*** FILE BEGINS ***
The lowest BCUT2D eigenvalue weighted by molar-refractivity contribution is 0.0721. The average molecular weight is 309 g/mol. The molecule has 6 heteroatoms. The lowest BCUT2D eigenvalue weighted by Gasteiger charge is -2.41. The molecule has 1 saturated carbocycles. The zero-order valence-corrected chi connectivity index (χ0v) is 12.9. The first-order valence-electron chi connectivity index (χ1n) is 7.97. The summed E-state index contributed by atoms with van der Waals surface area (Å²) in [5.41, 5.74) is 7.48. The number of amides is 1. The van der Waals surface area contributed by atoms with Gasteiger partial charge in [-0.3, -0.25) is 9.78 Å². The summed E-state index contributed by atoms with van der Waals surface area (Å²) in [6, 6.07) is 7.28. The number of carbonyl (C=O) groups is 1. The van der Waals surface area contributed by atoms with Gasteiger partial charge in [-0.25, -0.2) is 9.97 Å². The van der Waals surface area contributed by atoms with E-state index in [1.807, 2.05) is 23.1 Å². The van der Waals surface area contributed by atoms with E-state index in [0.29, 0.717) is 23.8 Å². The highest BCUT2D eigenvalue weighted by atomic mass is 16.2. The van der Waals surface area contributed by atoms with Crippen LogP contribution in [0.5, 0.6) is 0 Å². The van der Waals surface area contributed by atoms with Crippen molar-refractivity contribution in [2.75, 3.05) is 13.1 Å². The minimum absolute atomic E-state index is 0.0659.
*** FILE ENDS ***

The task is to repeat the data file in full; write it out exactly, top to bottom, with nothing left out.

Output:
The lowest BCUT2D eigenvalue weighted by molar-refractivity contribution is 0.0721. The average molecular weight is 309 g/mol. The molecule has 6 heteroatoms. The lowest BCUT2D eigenvalue weighted by Gasteiger charge is -2.41. The molecule has 1 saturated carbocycles. The zero-order valence-corrected chi connectivity index (χ0v) is 12.9. The first-order valence-electron chi connectivity index (χ1n) is 7.97. The summed E-state index contributed by atoms with van der Waals surface area (Å²) in [5.41, 5.74) is 7.48. The number of amides is 1. The van der Waals surface area contributed by atoms with Gasteiger partial charge in [-0.3, -0.25) is 9.78 Å². The summed E-state index contributed by atoms with van der Waals surface area (Å²) in [6, 6.07) is 7.28. The number of carbonyl (C=O) groups is 1. The van der Waals surface area contributed by atoms with Gasteiger partial charge in [-0.25, -0.2) is 9.97 Å². The van der Waals surface area contributed by atoms with E-state index in [1.807, 2.05) is 23.1 Å². The van der Waals surface area contributed by atoms with E-state index in [0.29, 0.717) is 23.8 Å². The highest BCUT2D eigenvalue weighted by atomic mass is 16.2. The van der Waals surface area contributed by atoms with Crippen LogP contribution in [0.5, 0.6) is 0 Å². The van der Waals surface area contributed by atoms with Crippen molar-refractivity contribution in [2.75, 3.05) is 13.1 Å². The minimum absolute atomic E-state index is 0.0659.